The world's most bizarre landscapes
Sometimes trips are remembered for experiencing something a little out of the ordinary. Urban landscapes and buzzing metropolises offer an interesting insight into a country's way of life, but delve a little deeper and you may just discover a side of the country seen by very few.
Salar de Uyuni, Bolivia
A blinding sheet of white awaits you in Bolivia at the Salar de Uyuni, the world’s largest salt lake, where you are in a simple world of blueness and whiteness, or even more bizarrely where seasonal waters can reflect the sky and dissolve the horizon.
The landscape here is simply awe-inspiring — miles and miles of dazzling salt flats interspersed by cacti covered islands — it all makes for an unearthly adventure.
Mount Bromo, Indonesia
The Bromo Tengger Semeru National Park is found in east Java, Indonesia, and is home to Mount Bromo, one of the country's most iconic sights. This active volcano stands an impressive 2,392 metres (1.5 miles) above sea level in the middle of the protected Sand Sea plain and is best viewed at sunrise when the morning light casts an orange glow across the landscape.
A mix of barren, volcanic peaks and gravel plains makes the surrounding area of Mount Bromo particularly unusual and an absolutely unmissable part of any trip to Indonesia.
Tsingy de Bemaraha Strict Nature Reserve, Madagascar
Described as a forest of rocks, the tsingy of Madagascar are sharp, needle-like limestone pinnacles that have been carved into the landscape by nature's elements.
The Tsingy de Bemaraha Strict Nature Reserve is located in the remote west of Madagascar and is home to birds as well as Madagascar's most famous resident: the lemur. Exploring the tsingy can be a challenging but very rewarding activity as you negotiate your way through this geological wonderland.
Bourke's Luck Potholes, South Africa
Named after one Thomas Bourke who accurately predicted gold in the area (although he never found any himself), Bourke's Luck Potholes are located in Mpumalanga, South Africa.
A natural feature created by swirling water erosion, these deep, cylindrical potholes mark the beginning of the Blythe River Canyon and are on of the most impressive geological sights in South Africa. Easily visited from White River or Hazyview, Bourke's Luck Potholes are not to be missed.
The White Desert, Egypt
The White Desert, or Sahara el Beyda, is situated approximately 30 miles north of the Bedouin village, Farafra in Egypt. Not surprisingly, the name comes from the cream coloured sand and chalk rock formations of the area, formed by the occasional sandstorm.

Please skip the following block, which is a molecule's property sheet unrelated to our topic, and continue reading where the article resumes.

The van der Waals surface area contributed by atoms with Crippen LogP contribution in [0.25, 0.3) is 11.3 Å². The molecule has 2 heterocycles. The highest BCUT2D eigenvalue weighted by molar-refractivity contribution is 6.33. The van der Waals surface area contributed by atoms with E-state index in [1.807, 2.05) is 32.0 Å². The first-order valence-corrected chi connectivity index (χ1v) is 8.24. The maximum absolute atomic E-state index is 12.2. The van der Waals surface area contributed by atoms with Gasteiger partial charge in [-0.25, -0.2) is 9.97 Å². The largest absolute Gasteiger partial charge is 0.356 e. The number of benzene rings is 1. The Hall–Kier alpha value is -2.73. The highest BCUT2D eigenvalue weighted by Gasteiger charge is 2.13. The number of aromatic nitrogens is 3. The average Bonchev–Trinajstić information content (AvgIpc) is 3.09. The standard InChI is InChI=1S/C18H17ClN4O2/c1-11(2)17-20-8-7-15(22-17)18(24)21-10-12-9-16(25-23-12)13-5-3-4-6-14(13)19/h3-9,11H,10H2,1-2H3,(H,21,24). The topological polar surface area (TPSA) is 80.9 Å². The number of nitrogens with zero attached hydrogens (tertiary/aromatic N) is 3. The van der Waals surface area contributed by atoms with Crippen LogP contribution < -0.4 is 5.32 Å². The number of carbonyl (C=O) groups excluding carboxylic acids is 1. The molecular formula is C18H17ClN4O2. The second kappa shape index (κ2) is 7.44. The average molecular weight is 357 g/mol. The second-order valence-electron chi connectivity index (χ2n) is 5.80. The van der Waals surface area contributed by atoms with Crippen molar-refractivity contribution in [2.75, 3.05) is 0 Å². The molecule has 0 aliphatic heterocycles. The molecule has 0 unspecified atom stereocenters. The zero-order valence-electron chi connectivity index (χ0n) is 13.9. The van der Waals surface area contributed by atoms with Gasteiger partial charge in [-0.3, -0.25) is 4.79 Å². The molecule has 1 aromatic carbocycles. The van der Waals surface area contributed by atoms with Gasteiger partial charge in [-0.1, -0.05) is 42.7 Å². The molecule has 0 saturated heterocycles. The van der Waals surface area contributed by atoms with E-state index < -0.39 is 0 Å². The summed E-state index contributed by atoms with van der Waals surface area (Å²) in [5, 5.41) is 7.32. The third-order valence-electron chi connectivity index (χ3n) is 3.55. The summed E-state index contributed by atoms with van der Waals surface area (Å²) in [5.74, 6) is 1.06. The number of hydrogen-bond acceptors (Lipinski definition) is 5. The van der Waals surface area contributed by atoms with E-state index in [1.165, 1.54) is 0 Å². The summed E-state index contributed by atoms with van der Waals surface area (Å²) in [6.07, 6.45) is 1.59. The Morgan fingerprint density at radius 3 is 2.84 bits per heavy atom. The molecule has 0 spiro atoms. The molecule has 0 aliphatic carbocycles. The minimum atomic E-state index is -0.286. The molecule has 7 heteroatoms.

Visit this vast landscape by moonlight to truly appreciate the beauty of the area.
Only two hours north of the popular tourist destination Guilin, the magnificent and ancient rice terraces of Longji, the ‘Dragon’s Backbone’, offer an awe-inspiring location to experience Zhuang minority culture first-hand.
Dating back over 800 years, the terraces are built into the hillside and change seasonally, the best time to visit being late spring (May) and autumn (September).
Kamchatka — The Land of Fire and Ice — an apt title for one of the world’s most remote, forbidding yet spectacular destinations.
This volcano-spined peninsula, jutting into the icy Bering Sea in Russia’s Far East, is home to native reindeer-herding peoples, huge grizzly bears and Steller’s sea eagle, all set to a seething backdrop of boiling hot springs and spouting geysers.
Dead Vlei, Namibia
Dead Vlei — meaning "dead marsh" — is a stunning and unique valley near Sossusvlei in the Namibian desert. Scattered with a bizarre collection of ancient camelthorn trees, this area has been said to be a photographer's dream. The trees spread across the land are estimated at around 900 years old, however they have never decomposed because of the dry surrounding climate.
The contrast of the sharp, thorny trees against the smooth sand of the desert offers a landscape unlike any other.
Moeraki Boulders, New Zealand
Sprinkled along the Koekohe Beach in New Zealand, these spherical boulders are known around the world for their incredible size and scientific value.
Formed by erosion over millions of years, the Moeraki Boulders weigh several tons and are only accessible by a small, one-way road.
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